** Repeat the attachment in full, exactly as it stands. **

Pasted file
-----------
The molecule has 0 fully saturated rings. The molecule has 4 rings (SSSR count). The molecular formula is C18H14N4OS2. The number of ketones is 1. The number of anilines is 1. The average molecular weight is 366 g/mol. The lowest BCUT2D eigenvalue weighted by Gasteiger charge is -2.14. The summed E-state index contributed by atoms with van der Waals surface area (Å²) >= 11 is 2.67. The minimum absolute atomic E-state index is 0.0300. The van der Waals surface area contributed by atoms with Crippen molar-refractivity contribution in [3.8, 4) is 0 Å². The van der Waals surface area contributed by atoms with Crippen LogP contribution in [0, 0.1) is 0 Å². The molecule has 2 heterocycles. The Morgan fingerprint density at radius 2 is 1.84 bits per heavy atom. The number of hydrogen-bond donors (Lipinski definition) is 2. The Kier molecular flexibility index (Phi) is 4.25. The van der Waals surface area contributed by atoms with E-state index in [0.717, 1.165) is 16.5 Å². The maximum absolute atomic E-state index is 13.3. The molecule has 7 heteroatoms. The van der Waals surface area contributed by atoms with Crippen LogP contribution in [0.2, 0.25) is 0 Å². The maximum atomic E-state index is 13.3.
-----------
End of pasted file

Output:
The molecule has 0 fully saturated rings. The molecule has 4 rings (SSSR count). The molecular formula is C18H14N4OS2. The number of ketones is 1. The number of anilines is 1. The average molecular weight is 366 g/mol. The lowest BCUT2D eigenvalue weighted by Gasteiger charge is -2.14. The summed E-state index contributed by atoms with van der Waals surface area (Å²) >= 11 is 2.67. The minimum absolute atomic E-state index is 0.0300. The van der Waals surface area contributed by atoms with Crippen molar-refractivity contribution in [3.8, 4) is 0 Å². The van der Waals surface area contributed by atoms with Crippen LogP contribution in [0, 0.1) is 0 Å². The molecule has 2 heterocycles. The Morgan fingerprint density at radius 2 is 1.84 bits per heavy atom. The number of hydrogen-bond donors (Lipinski definition) is 2. The Kier molecular flexibility index (Phi) is 4.25. The van der Waals surface area contributed by atoms with E-state index in [0.717, 1.165) is 16.5 Å². The maximum absolute atomic E-state index is 13.3. The molecule has 7 heteroatoms. The van der Waals surface area contributed by atoms with Crippen LogP contribution in [0.2, 0.25) is 0 Å². The maximum atomic E-state index is 13.3.